Ten ways to manage stress as a travel therapist

//Ten ways to manage stress as a travel therapist

Ten ways to manage stress as a travel therapist

For physical therapists, occupational therapists and speech-language pathologists, helping others is a way of life. Day in and day out, these professionals provide compassionate, quality care with dozens of patients on a one-on-one basis. But caring for others can make them vulnerable to depletion, stress and fatigue. So how do these helpers help themselves?

Learning to manage the pressure is key because if they don’t keep themselves strong and in balance, they are not able to be there others. In fact, if therapists are stressed and don’t have a good outlet for that stress, they can potentially put their patients at risk. This is because people are more error-prone when they’re stressed, burned out, fatigued or ill.

Here are ten sure-fire ways to cope effectively with stress:

1. Exercise. This earns a top spot on the list because it’s such a powerful tool for reducing stress and increasing a sense of well-being. Study after study points out this fact. And you don’t have to run a marathon to reap the benefits—moderate, regular exercise is sufficient, from walking and yoga to gardening and swimming.

2. Keep a gratitude journal. Counting life’s blessings is an ancient practice. Almost 2,000 years ago, Roman poet Ovid said, “Thanks are justly due for boons unbought.” So buy yourself a small journal at your local bookstore, put it in your purse or bag and start keeping track of the wonderful things in your life. Do it every day and don’t repeat yourself. You’ll discover all manner of big and small things that make your heart grateful. Plus, this journal is a comfort when you’re feeling down—it’s a reminder that even in tough times, you are luckier than you think.

3. Identify stressors. The same things don’t stress everybody out. So know your stressors, acknowledge those triggers and develop a plan to deal with them. Some events are out of your control and require acceptance. Others respond to action.

4. Rest your body. Physical therapists, occupational therapists and speech-language pathologists can work long shifts, days in a row. During those periods, it’s particularly important to plan sleep and relaxation periods. Use days off to recharge, too.

5. Rest your mind. If you think your body is busy day-to-day, take a moment to examine your mind. It’s probably even busier, always thinking and analyzing and planning. Give your mind a break from the noise—consider meditation. It has been shown to reduce stress and negative emotions and increase a person’s sense of calm and peace. There are dozens of excellent books, DVDs and websites devoted to the practice, which can be as simple as sitting quietly for five minutes and concentrating on the sensations of breathing.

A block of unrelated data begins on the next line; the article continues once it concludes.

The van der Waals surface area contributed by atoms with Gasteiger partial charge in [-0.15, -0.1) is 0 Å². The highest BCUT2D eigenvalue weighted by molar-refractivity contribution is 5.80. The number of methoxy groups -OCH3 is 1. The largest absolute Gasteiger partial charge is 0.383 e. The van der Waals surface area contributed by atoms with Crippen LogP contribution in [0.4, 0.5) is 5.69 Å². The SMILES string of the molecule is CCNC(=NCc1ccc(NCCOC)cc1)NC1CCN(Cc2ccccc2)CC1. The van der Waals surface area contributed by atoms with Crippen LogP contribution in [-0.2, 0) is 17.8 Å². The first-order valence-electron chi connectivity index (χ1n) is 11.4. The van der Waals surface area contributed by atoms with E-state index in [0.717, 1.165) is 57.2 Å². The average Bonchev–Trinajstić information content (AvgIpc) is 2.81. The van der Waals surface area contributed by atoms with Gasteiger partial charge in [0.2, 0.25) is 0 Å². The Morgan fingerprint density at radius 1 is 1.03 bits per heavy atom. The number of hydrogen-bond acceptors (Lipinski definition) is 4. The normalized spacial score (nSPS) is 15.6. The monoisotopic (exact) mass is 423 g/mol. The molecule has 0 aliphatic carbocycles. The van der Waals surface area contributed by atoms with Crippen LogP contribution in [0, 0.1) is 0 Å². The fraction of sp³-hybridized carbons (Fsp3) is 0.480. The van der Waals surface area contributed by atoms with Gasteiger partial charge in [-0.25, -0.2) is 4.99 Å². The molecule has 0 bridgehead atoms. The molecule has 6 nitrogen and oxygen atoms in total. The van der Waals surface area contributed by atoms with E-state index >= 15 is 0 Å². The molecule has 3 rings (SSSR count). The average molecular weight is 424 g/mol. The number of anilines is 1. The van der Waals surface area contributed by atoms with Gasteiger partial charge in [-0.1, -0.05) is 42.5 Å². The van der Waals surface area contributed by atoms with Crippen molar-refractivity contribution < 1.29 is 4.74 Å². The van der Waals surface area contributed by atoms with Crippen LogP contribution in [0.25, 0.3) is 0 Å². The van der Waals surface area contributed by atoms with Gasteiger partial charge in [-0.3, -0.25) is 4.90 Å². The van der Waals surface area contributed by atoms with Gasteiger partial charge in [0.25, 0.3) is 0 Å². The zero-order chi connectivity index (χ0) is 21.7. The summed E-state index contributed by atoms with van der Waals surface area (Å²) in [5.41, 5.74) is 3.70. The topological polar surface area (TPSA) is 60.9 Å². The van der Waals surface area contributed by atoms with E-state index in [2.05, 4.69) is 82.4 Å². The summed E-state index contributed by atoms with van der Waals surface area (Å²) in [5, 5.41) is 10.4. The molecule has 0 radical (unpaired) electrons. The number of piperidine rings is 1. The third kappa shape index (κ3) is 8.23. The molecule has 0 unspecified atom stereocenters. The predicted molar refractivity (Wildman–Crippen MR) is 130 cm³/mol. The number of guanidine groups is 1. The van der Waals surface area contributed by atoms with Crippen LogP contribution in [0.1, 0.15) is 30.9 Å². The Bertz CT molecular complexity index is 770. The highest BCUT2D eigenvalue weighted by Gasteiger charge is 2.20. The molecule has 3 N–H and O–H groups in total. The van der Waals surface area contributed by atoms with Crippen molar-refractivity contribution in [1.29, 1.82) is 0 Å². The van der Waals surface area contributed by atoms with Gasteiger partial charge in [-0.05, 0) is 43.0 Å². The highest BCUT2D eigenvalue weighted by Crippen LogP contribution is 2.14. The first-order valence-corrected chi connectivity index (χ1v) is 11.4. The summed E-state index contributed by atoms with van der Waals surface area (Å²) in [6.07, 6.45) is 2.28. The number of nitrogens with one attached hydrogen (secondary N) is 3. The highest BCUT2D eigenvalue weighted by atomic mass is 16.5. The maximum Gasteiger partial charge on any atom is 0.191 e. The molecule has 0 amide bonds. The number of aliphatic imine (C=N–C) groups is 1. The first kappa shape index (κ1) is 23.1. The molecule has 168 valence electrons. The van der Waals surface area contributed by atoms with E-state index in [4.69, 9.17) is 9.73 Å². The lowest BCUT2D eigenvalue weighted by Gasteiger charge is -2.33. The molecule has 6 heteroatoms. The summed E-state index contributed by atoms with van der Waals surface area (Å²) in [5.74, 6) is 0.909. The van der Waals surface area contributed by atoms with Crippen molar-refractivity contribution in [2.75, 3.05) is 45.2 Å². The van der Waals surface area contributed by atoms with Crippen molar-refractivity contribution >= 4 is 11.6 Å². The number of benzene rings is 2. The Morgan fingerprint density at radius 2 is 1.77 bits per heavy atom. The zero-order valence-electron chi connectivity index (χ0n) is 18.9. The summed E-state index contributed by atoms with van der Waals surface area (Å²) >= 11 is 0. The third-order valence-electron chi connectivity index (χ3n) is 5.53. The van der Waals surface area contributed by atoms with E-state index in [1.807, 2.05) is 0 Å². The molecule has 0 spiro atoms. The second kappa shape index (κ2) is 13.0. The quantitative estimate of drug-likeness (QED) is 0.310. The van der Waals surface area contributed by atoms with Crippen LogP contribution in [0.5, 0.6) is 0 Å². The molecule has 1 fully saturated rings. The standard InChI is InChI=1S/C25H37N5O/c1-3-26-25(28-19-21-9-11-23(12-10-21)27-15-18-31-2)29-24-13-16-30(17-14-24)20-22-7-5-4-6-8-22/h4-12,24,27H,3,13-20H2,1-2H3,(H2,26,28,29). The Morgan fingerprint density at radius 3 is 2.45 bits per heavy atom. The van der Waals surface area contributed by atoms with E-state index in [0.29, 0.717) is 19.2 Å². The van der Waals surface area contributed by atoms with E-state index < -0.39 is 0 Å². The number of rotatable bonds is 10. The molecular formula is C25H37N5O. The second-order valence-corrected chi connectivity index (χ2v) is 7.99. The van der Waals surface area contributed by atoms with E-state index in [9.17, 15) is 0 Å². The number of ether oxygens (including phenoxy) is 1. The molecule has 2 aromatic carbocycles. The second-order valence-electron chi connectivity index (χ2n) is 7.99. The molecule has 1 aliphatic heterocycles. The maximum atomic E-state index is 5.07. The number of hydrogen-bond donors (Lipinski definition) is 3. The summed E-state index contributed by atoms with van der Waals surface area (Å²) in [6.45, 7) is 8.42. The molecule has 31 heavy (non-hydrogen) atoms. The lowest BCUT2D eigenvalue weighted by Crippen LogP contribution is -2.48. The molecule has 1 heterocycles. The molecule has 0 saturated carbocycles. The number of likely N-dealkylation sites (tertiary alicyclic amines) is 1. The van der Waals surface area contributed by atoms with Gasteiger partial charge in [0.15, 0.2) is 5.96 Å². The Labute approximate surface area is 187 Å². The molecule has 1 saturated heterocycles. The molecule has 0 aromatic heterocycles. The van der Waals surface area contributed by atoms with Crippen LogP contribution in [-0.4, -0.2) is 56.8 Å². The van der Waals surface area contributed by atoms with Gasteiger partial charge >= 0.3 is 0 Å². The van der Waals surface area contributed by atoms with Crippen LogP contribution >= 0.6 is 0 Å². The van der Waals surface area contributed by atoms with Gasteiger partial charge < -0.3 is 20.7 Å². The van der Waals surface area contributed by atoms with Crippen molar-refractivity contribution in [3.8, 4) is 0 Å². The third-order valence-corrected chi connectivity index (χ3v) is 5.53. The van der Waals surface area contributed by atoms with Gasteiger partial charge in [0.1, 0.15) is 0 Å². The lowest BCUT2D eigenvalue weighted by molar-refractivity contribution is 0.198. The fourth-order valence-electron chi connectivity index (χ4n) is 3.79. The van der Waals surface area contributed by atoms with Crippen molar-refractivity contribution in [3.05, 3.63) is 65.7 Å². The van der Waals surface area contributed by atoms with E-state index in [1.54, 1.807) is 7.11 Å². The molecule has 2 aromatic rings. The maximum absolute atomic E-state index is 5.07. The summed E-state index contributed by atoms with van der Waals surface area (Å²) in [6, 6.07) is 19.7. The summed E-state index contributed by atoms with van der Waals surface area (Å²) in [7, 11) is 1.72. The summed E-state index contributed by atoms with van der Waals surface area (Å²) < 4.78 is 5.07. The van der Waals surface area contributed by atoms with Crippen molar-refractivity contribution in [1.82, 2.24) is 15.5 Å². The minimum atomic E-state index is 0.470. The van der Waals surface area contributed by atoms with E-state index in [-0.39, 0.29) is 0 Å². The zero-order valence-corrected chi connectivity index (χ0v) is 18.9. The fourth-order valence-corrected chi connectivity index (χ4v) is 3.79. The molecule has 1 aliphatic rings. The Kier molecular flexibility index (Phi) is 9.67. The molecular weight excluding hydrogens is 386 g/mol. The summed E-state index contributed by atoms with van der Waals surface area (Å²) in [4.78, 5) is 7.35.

6. Support each other. You’re not the only one feeling stress. Other physical therapists, occupational therapists and speech-language pathologists are in the same boat. Identify at least one person at your job who can be your work buddy—open up a little and share with that person, offering your support, too. The mutual friendship and camaraderie will buoy your spirits.

7. Give back. Finding a volunteer cause is part of a balanced life, a way to find meaning outside of work. Even on a short-term travel assignment, you can become a part of your community by volunteering a free afternoon at a local library or soup kitchen. It will help you get to know locals, too, an added benefit.

8. Adopt healthy eating habits. If the old saying is true, you are what you eat, then make yourself a lean, mean nutrition machine. You’ll feel better eating a balanced, healthy diet and doing so can help with weight management and disease prevention.

9. Utilize personnel resources. Maintain a proactive posture to facilitate a positive experience by communicating with your company’s recruiter, accounts manager, human resources coordinator or regional director of human resources. These professionals are well versed within the travel staffing arena and are prepared to lend a helping hand through conversation, Q & A or problem resolution.

10. Take time for joy. Even if you have to schedule it in your calendar, make time for the things that bring you joy. Take that trip to your city’s local arboretum. Attend a live gospel show. Explore the old town center and browse quaint shops. If it brings a smile to your face and comfort to your heart, it’s worth the effort to make it happen.

Your personal path to a stress rescue is not a one-shot deal; it’s an ongoing personal journey. This journey is about finding things to balance your active work life, having fun, finding joy in your life, and managing a fast-paced, busy life.

By | 2017-01-21T05:52:18+00:00 Aug 1, 2012|Uncategorized|
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